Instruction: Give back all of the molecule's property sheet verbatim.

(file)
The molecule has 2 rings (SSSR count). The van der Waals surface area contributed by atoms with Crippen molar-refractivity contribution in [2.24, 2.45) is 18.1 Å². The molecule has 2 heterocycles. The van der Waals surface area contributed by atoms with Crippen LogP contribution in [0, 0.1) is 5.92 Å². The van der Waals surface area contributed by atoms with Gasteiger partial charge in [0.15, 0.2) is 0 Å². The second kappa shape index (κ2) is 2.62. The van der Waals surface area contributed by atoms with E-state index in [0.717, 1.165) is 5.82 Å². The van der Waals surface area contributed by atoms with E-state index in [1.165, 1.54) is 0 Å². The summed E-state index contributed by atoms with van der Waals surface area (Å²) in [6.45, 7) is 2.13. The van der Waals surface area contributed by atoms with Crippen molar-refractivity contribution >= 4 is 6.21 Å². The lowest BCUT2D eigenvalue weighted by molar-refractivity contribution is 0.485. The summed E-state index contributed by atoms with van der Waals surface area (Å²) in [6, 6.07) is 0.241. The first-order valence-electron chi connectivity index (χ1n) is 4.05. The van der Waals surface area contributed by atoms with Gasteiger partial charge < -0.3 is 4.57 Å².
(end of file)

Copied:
The molecule has 2 rings (SSSR count). The van der Waals surface area contributed by atoms with Crippen molar-refractivity contribution in [2.24, 2.45) is 18.1 Å². The molecule has 2 heterocycles. The van der Waals surface area contributed by atoms with Crippen LogP contribution in [0, 0.1) is 5.92 Å². The van der Waals surface area contributed by atoms with Gasteiger partial charge in [0.15, 0.2) is 0 Å². The second kappa shape index (κ2) is 2.62. The van der Waals surface area contributed by atoms with E-state index in [0.717, 1.165) is 5.82 Å². The van der Waals surface area contributed by atoms with E-state index in [1.165, 1.54) is 0 Å². The summed E-state index contributed by atoms with van der Waals surface area (Å²) in [6.45, 7) is 2.13. The van der Waals surface area contributed by atoms with Crippen molar-refractivity contribution >= 4 is 6.21 Å². The lowest BCUT2D eigenvalue weighted by molar-refractivity contribution is 0.485. The summed E-state index contributed by atoms with van der Waals surface area (Å²) in [6, 6.07) is 0.241. The first-order valence-electron chi connectivity index (χ1n) is 4.05. The van der Waals surface area contributed by atoms with Gasteiger partial charge < -0.3 is 4.57 Å².